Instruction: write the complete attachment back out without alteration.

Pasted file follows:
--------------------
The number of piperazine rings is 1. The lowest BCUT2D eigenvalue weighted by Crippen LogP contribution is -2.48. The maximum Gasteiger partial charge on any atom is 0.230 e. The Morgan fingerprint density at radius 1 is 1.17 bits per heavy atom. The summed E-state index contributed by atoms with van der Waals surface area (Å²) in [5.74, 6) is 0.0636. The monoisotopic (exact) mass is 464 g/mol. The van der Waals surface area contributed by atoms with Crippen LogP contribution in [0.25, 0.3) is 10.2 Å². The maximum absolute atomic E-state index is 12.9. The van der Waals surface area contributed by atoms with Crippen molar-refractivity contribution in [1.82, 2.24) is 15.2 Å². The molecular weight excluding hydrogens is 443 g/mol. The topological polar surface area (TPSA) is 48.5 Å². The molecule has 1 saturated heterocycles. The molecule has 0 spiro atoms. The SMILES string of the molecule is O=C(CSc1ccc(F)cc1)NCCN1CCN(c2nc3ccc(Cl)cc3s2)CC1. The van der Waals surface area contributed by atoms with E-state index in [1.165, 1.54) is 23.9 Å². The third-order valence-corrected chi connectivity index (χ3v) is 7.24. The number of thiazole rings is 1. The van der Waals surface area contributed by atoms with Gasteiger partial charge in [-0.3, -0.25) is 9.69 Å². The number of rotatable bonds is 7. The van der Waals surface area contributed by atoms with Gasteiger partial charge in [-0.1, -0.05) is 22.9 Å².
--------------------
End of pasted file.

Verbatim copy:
The number of piperazine rings is 1. The lowest BCUT2D eigenvalue weighted by Crippen LogP contribution is -2.48. The maximum Gasteiger partial charge on any atom is 0.230 e. The Morgan fingerprint density at radius 1 is 1.17 bits per heavy atom. The summed E-state index contributed by atoms with van der Waals surface area (Å²) in [5.74, 6) is 0.0636. The monoisotopic (exact) mass is 464 g/mol. The van der Waals surface area contributed by atoms with Crippen LogP contribution in [0.25, 0.3) is 10.2 Å². The maximum absolute atomic E-state index is 12.9. The van der Waals surface area contributed by atoms with Crippen molar-refractivity contribution in [1.82, 2.24) is 15.2 Å². The molecular weight excluding hydrogens is 443 g/mol. The topological polar surface area (TPSA) is 48.5 Å². The molecule has 1 saturated heterocycles. The molecule has 0 spiro atoms. The SMILES string of the molecule is O=C(CSc1ccc(F)cc1)NCCN1CCN(c2nc3ccc(Cl)cc3s2)CC1. The van der Waals surface area contributed by atoms with E-state index in [1.165, 1.54) is 23.9 Å². The third-order valence-corrected chi connectivity index (χ3v) is 7.24. The number of thiazole rings is 1. The van der Waals surface area contributed by atoms with Gasteiger partial charge in [-0.3, -0.25) is 9.69 Å². The number of rotatable bonds is 7. The van der Waals surface area contributed by atoms with Gasteiger partial charge in [-0.1, -0.05) is 22.9 Å².